So when I saw the advertisement at my Spanish school here in Cuenca, Ecuador to learn how to make Colombian empanadas, I signed right up.
The empanada dough, called masa, couldn’t be easier to make.
Here are the ingredients:
1 - Corn meal
2 - About a cup of warm water
Now, right here I have to make my disclaimer. We watched our Colombiana teacher, Paula, just eyeball everything together. No measurements. No measuring tools. So in the following recipe, in the measurement department, you are on your own.
Paula created her empanada filling with potatoes, ground beef, vegetables & spices.
Here’s what she used:
I used a shrimp & rice filling for half my empanadas; potatoes & ground beef for the other half.
Scrub potatoes, cut in chunks and boil.
Mince carrots and onions and
cilantro and sauté with the cumin, salt and pepper in hot oil. Set aside.
Saute ground beef. Set aside.
Mash the potatoes (Paula did this with her hands; no potato masher tool!) and mix with the vegetable and ground beef.
In a shallow baking dish, combine corn meal and warm water. With your hands, mix and knead into a ball (called masa).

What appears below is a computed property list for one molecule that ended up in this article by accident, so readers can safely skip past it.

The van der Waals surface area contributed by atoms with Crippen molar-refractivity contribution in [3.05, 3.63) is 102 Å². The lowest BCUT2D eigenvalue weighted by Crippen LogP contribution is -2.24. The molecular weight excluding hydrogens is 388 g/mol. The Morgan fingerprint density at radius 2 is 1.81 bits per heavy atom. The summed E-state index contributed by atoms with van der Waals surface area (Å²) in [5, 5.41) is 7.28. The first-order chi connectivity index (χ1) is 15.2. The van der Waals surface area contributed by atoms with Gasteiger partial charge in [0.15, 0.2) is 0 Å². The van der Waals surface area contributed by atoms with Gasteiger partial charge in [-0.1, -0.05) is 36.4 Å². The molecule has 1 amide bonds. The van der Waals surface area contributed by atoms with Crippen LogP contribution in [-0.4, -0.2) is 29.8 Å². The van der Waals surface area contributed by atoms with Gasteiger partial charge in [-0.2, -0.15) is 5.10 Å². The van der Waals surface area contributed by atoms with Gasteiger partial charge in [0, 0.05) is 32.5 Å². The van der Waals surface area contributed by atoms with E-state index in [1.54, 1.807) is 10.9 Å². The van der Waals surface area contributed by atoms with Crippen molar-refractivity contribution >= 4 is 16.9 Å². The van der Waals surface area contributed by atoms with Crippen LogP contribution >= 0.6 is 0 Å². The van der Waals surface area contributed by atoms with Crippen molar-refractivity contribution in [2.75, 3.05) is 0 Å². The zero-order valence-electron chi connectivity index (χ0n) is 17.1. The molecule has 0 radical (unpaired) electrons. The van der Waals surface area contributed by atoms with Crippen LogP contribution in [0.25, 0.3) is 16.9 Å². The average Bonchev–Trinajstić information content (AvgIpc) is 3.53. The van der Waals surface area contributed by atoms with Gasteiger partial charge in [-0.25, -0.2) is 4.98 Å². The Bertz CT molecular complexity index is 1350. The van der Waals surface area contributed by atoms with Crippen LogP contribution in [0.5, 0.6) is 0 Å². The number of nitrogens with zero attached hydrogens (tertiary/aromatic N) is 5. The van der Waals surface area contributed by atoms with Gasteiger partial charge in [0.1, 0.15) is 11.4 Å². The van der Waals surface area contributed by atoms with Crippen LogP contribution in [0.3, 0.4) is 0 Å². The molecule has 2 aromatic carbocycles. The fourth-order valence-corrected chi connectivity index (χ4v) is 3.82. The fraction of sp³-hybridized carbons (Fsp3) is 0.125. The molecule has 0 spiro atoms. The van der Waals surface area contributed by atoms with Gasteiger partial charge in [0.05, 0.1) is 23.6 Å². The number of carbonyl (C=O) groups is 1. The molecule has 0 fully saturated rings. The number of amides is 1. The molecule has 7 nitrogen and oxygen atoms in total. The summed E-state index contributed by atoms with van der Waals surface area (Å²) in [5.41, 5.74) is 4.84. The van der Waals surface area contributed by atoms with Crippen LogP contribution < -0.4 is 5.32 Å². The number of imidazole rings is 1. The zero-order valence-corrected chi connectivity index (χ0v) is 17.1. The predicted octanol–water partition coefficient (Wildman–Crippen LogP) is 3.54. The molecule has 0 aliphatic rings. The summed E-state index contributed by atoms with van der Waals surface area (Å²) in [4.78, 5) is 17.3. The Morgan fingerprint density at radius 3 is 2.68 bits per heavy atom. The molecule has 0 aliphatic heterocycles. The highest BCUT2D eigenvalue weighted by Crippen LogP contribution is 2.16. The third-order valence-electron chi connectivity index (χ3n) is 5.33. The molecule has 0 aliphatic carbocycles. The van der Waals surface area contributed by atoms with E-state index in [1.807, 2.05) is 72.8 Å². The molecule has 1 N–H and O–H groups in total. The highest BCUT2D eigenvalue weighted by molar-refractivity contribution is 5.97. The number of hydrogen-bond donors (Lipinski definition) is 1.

Personal note: I like to mash the water into the corn meal first as much as possible with a fork, then use my hands to knead the mixture.
When the dough is relatively smooth, pull off a small ball to make the round empanada.
Put the ball between 2 pieces of clear plastic (not Saran wrap--it’s too thin).
With a rolling pin, roll it into a thin circle.
In the middle of the circle place 2 tablespoons full of the filling mixture.
Using the plastic wrap, fold the empanada over the mixture. With your fingers, pat it into a half-moon shape.
Place a round-edged bowl or glass over the plastic and press down, like you would a cookie cutter.
Now this is where you do as I say, not necessarily as I did! The only thing I had that was the (larger) size I wanted was a metal pencil cup! But it worked just fine.
Peel back the top layer of the plastic and move the perfect empanada to a plate.
Repeat the process until you’ve used all the masa and the filling.
Set each empanada aside on a plate.
Heat up a lot of oil in a pot.
With a slotted spoon, lower each empanada into the oil to cook. You can deep-fry 2 or 3 at a time if your empanadas are bowl-sized (large) or 5-6 at a time if they are glass-sized (smaller).
Deep fry them for about 5 minutes.
Remove from the oil and put them on a plate with a paper towel to drain.
Note: I put that little button-ball in the middle to differentiate the shrimp empanadas from the ground beef empanadas. I put too much filling in that one on the right, and it kind of fell apart in the pot. But it tasted just as good!
Serve your empanadas with pico de gallo or a hot sauce of your choice.
Our Colombiana teacher, Paula, says that in Ecuador, it’s more common to fill the empanada with a rice and chicken or shrimp mixture, rather than a potato-base mixture.
--Carolyn V. Hamilton, Former Editor